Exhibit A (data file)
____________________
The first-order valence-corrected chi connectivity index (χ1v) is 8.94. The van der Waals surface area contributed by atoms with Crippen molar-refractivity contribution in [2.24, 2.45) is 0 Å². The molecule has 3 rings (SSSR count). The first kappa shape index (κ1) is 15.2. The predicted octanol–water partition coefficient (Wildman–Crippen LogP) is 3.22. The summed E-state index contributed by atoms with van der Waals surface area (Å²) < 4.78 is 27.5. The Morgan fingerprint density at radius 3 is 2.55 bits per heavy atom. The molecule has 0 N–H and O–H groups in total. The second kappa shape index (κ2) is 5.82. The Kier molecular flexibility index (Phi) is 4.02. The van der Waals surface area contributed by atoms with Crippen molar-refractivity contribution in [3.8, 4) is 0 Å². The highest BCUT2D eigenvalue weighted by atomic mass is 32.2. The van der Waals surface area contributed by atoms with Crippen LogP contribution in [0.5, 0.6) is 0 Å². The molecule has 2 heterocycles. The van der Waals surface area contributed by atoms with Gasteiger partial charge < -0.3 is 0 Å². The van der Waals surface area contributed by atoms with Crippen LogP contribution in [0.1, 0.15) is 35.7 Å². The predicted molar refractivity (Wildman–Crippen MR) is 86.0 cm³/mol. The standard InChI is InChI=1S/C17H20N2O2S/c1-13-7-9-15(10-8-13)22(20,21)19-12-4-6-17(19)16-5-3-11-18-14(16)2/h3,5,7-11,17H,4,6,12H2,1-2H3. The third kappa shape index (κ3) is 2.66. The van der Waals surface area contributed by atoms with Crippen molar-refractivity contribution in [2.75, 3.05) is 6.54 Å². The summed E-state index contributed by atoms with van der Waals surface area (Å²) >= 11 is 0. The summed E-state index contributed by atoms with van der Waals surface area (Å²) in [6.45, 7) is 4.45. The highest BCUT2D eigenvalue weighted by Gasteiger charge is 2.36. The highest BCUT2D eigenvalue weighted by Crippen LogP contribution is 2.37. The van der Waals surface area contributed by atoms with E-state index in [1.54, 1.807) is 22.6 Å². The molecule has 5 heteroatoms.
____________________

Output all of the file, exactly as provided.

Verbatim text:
The first-order valence-corrected chi connectivity index (χ1v) is 8.94. The van der Waals surface area contributed by atoms with Crippen molar-refractivity contribution in [2.24, 2.45) is 0 Å². The molecule has 3 rings (SSSR count). The first kappa shape index (κ1) is 15.2. The predicted octanol–water partition coefficient (Wildman–Crippen LogP) is 3.22. The summed E-state index contributed by atoms with van der Waals surface area (Å²) < 4.78 is 27.5. The Morgan fingerprint density at radius 3 is 2.55 bits per heavy atom. The molecule has 0 N–H and O–H groups in total. The second kappa shape index (κ2) is 5.82. The Kier molecular flexibility index (Phi) is 4.02. The van der Waals surface area contributed by atoms with Crippen molar-refractivity contribution in [3.8, 4) is 0 Å². The highest BCUT2D eigenvalue weighted by atomic mass is 32.2. The van der Waals surface area contributed by atoms with Crippen LogP contribution in [0.5, 0.6) is 0 Å². The molecule has 2 heterocycles. The van der Waals surface area contributed by atoms with Gasteiger partial charge < -0.3 is 0 Å². The van der Waals surface area contributed by atoms with Crippen LogP contribution in [0.1, 0.15) is 35.7 Å². The predicted molar refractivity (Wildman–Crippen MR) is 86.0 cm³/mol. The standard InChI is InChI=1S/C17H20N2O2S/c1-13-7-9-15(10-8-13)22(20,21)19-12-4-6-17(19)16-5-3-11-18-14(16)2/h3,5,7-11,17H,4,6,12H2,1-2H3. The third kappa shape index (κ3) is 2.66. The van der Waals surface area contributed by atoms with Crippen molar-refractivity contribution in [2.75, 3.05) is 6.54 Å². The summed E-state index contributed by atoms with van der Waals surface area (Å²) >= 11 is 0. The summed E-state index contributed by atoms with van der Waals surface area (Å²) in [6.45, 7) is 4.45. The highest BCUT2D eigenvalue weighted by Gasteiger charge is 2.36. The highest BCUT2D eigenvalue weighted by Crippen LogP contribution is 2.37. The van der Waals surface area contributed by atoms with E-state index in [1.54, 1.807) is 22.6 Å². The molecule has 5 heteroatoms.